I think that the thing to remember that a fish portrait may not be special to most people. There are unlikely to appreciate how difficult the shot was to take. The same is true for many wildlife shots. Normally, upside at least, this is why they say that the animal must be doing one of the 3 F's (feeding, fighting, and....). I think that for shots to work in mainstream clubs they must be strong compositions from an topsiders perspective. Macro is far more difficult in that respect.

 

Daniel

Edited by DDT uk

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No matter how or where the shot is taken I would hope that the photo is being judged on the same merits that any photo would- lighting, composition, and the ability to connect to the viewer on an emotional level. Keep in mind that your audience as an UW photog is a bit more limited than a landscape, or portrait or for that matter any above water photographer-this will always make the emotional connection component harder to accomplish in an open compitition. Take it for what it is worth- not every judge is going to relate to what you are doing and thus you will probably not win many open competitions. Hopefully, if your work is really good, the large number of UW competitions will recognise that and you will win a few. Its a great feeling when it happens and I imagine that if you win some open competitions it should be an even better high based on a higher degree of difficulty. As for the title, I wouldnt worry too much about it. If the competition has a photo description or includes equipment used, you can get your message that the photo was taken using UW equipment and techniques there.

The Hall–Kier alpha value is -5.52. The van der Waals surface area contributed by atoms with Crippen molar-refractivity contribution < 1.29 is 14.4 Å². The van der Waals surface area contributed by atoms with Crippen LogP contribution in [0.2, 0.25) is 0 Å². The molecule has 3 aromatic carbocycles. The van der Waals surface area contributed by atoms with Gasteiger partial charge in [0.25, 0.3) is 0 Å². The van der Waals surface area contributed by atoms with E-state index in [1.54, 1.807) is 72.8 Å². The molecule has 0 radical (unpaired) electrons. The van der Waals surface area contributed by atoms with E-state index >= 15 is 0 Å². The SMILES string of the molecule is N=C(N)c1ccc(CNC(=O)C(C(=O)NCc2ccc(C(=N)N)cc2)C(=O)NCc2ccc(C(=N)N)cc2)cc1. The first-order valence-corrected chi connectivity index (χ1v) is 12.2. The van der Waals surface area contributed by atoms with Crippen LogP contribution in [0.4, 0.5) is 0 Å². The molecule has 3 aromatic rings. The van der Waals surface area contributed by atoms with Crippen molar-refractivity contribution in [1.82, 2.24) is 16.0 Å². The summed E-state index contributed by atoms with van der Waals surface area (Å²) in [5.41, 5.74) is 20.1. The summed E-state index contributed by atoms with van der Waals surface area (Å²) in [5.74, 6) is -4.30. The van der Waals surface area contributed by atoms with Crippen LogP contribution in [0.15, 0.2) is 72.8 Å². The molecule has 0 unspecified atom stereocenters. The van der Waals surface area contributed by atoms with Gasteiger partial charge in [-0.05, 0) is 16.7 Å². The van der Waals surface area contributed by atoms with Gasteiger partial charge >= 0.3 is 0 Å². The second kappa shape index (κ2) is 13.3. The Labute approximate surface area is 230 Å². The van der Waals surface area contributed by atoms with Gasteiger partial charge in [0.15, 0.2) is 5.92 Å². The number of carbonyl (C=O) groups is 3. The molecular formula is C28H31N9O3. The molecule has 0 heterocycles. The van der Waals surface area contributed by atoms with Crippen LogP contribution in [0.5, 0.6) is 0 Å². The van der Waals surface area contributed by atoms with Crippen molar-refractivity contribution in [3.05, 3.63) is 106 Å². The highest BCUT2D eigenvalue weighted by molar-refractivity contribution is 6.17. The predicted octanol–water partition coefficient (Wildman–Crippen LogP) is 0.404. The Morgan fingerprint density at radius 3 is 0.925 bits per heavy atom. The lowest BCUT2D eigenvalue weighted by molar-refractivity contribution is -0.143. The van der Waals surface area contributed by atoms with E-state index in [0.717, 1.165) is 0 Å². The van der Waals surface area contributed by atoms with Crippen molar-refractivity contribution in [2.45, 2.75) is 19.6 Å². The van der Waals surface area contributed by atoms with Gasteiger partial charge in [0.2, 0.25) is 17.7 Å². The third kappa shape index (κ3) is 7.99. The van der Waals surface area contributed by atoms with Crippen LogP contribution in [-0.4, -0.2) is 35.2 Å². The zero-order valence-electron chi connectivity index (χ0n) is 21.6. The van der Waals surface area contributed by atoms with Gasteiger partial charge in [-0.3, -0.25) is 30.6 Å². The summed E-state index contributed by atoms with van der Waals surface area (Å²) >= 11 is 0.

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One would hope that the photos are judged on their merits alone, but in reality everyone brings their own expectations and preconceptions. How about titling your image "I was at 60ft, almost out of gas, when this amazing Frogfish came walking by"?! If that is too long for your tastes, you can always use something like "Froggy at 60ft!"

Edited by drsteve

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Steve, I love your titles. Thanks everyone for your input. You gave me a lot to think about. Sometimes photos that move me emotionally, and not necessarily mine, the judges hate. Last night there were quite a few entries of coyotes and foxes taken at a game farm. A lot of action shots too. And the judge made a comment like... "Not another game farm photo." LOL So you can never win it seems. Each judge has their prejudices. Some like obvious manipulations, others don't. You just never know. Actually, I think his criticism of the frog fish was right. I had it cropped too closely. But it surprised me that he said he's taken lots of photos like that. But all is not lost. I did win an Award (second highest) for this photo. And it's funny because his comment was "It looks like it was cropped a lot" and it was. I was following that other thread about how much to crop, and someone posted that you can tell when photos are cropped a lot. And I was thinking to myself "How can you tell? I can't." And I thought it was just someone being a smarty pants. And sure enough, this judge knew it was cropped. I don't think I'll ever get to the point where I'll be able to tell things like that. I am just not that technically proficient.